“The Ballistic Missile Defence shield is now mature…We are ready to put phase one in place and it can be put in very short time,” DRDO chief V K Saraswat told PTI here in an interview.
He said the shield, as part of phase one of the programme, can be put in place at two places in the country, where the infrastructure is available.
However, the two places have not yet been identified and the selection will be made at the political level.
The DRDO used variants of Prithvi missiles as simulated targets and successfully intercepted missiles in test-firings.
“We have carried out six successful launches and demonstrated the capability for 2,000 km targets…We have demonstrated it in two layers that is endo-atmospheric (inside the Earth’s atmosphere) and exo-atmospheric (outside the Earth’s atmosphere),” Saraswat said.
He said all the elements such as long-range radars and tracking devices, real-time datalink and mission control system required for the missile system have been “realised” successfully.
Under the phase two of the project, the premier defence research agency would upgrade the system to handle ballistic missiles with range of 5,000 km. This phase is expected to be ready by 2016.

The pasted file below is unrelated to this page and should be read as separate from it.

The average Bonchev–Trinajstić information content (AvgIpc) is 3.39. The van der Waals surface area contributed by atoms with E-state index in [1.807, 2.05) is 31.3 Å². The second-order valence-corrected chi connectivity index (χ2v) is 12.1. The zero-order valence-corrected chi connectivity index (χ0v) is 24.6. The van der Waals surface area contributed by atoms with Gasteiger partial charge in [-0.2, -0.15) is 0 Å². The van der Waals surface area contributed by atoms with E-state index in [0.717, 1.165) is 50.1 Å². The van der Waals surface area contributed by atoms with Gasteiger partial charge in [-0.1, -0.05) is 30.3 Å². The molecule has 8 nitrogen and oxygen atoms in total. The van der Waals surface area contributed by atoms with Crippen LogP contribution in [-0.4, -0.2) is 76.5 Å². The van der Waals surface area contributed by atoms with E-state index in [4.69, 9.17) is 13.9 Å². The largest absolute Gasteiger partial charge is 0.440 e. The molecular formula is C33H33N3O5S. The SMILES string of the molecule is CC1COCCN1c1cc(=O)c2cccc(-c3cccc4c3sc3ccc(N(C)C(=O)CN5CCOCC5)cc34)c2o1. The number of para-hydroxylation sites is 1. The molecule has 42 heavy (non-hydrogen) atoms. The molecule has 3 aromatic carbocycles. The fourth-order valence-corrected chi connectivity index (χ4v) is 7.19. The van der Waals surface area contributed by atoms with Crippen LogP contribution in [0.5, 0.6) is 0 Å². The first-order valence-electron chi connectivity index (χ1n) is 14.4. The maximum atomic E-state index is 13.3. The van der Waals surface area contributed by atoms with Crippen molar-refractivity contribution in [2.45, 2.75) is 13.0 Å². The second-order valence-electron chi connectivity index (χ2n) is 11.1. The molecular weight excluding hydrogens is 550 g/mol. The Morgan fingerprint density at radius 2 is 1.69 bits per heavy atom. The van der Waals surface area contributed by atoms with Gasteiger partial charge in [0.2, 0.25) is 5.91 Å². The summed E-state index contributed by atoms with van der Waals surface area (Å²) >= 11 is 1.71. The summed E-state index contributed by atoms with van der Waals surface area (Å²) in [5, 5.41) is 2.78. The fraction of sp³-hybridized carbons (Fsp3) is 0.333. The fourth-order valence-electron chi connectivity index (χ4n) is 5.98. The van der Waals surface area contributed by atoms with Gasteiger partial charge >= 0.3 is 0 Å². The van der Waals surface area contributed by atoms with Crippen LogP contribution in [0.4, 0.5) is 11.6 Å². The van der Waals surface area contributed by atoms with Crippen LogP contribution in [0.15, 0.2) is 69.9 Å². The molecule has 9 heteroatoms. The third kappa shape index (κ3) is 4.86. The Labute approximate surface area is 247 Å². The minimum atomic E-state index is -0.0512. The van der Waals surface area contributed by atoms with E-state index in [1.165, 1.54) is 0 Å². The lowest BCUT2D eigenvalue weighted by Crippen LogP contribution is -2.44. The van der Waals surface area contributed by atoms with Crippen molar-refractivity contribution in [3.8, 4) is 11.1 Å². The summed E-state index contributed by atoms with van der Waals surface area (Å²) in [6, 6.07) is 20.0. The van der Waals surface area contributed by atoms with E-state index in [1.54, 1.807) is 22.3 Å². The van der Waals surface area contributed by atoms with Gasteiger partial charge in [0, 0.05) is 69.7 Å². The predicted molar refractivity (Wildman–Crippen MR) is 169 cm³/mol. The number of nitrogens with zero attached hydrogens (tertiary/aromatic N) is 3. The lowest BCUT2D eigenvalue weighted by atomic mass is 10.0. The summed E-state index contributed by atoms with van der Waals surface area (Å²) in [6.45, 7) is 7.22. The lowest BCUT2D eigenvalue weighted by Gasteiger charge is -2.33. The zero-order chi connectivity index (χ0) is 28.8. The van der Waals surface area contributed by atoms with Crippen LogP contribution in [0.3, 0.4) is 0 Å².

The system required for phase-II of the project is being developed, he said, adding that for this purpose, ships are being built from where the target missiles would be launched.
The DRDO chief said the phase two of the project is expected to be completed by 2016.
Talking about the advancement of the system, Saraswat said the missile defence shield has been “automated” to an extent where human intervention would be required only if the mission has to be aborted.
The DRDO chief said the Indian missile defence system is comparable with the US Patriot 3 system, which was successfully used during the 1990 Gulf War against Iraq.
As part of its efforts to protect itself from enemy missiles, India is developing this two-tier BMD which can intercept enemy missiles at altitudes of 80 km and 150 km.
The DRDO is thinking of intercepting the missiles at higher altitudes as it would give it more response time in case the first attempt is a miss and the second layer of the system can be put into action.
The system was first test-fired in November 2006 elevating India into the elite club of countries to have successfully developed an Anti-ballistic missile system, after United States, Russia and Israel.